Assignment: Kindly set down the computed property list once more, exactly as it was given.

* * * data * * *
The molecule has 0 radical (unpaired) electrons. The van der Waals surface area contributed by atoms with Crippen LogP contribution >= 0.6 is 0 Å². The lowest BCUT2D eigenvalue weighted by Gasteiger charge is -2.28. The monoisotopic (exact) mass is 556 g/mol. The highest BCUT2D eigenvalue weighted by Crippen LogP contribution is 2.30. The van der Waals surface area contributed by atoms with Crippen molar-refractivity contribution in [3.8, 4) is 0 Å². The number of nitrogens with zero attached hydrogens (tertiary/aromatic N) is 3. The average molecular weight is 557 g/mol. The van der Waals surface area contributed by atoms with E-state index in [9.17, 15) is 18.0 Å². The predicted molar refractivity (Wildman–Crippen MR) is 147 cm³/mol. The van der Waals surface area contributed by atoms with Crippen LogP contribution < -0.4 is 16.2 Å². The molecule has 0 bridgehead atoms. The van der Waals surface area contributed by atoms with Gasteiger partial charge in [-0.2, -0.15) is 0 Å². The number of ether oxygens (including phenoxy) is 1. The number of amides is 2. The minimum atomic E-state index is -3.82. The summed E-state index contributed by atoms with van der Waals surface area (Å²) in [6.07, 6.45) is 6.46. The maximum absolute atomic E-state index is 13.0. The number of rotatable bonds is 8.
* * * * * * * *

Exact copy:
The molecule has 0 radical (unpaired) electrons. The van der Waals surface area contributed by atoms with Crippen LogP contribution >= 0.6 is 0 Å². The lowest BCUT2D eigenvalue weighted by Gasteiger charge is -2.28. The monoisotopic (exact) mass is 556 g/mol. The highest BCUT2D eigenvalue weighted by Crippen LogP contribution is 2.30. The van der Waals surface area contributed by atoms with Crippen molar-refractivity contribution in [3.8, 4) is 0 Å². The number of nitrogens with zero attached hydrogens (tertiary/aromatic N) is 3. The average molecular weight is 557 g/mol. The van der Waals surface area contributed by atoms with E-state index in [9.17, 15) is 18.0 Å². The predicted molar refractivity (Wildman–Crippen MR) is 147 cm³/mol. The van der Waals surface area contributed by atoms with Crippen LogP contribution < -0.4 is 16.2 Å². The molecule has 0 bridgehead atoms. The van der Waals surface area contributed by atoms with Gasteiger partial charge in [-0.2, -0.15) is 0 Å². The number of ether oxygens (including phenoxy) is 1. The number of amides is 2. The minimum atomic E-state index is -3.82. The summed E-state index contributed by atoms with van der Waals surface area (Å²) in [6.07, 6.45) is 6.46. The maximum absolute atomic E-state index is 13.0. The number of rotatable bonds is 8.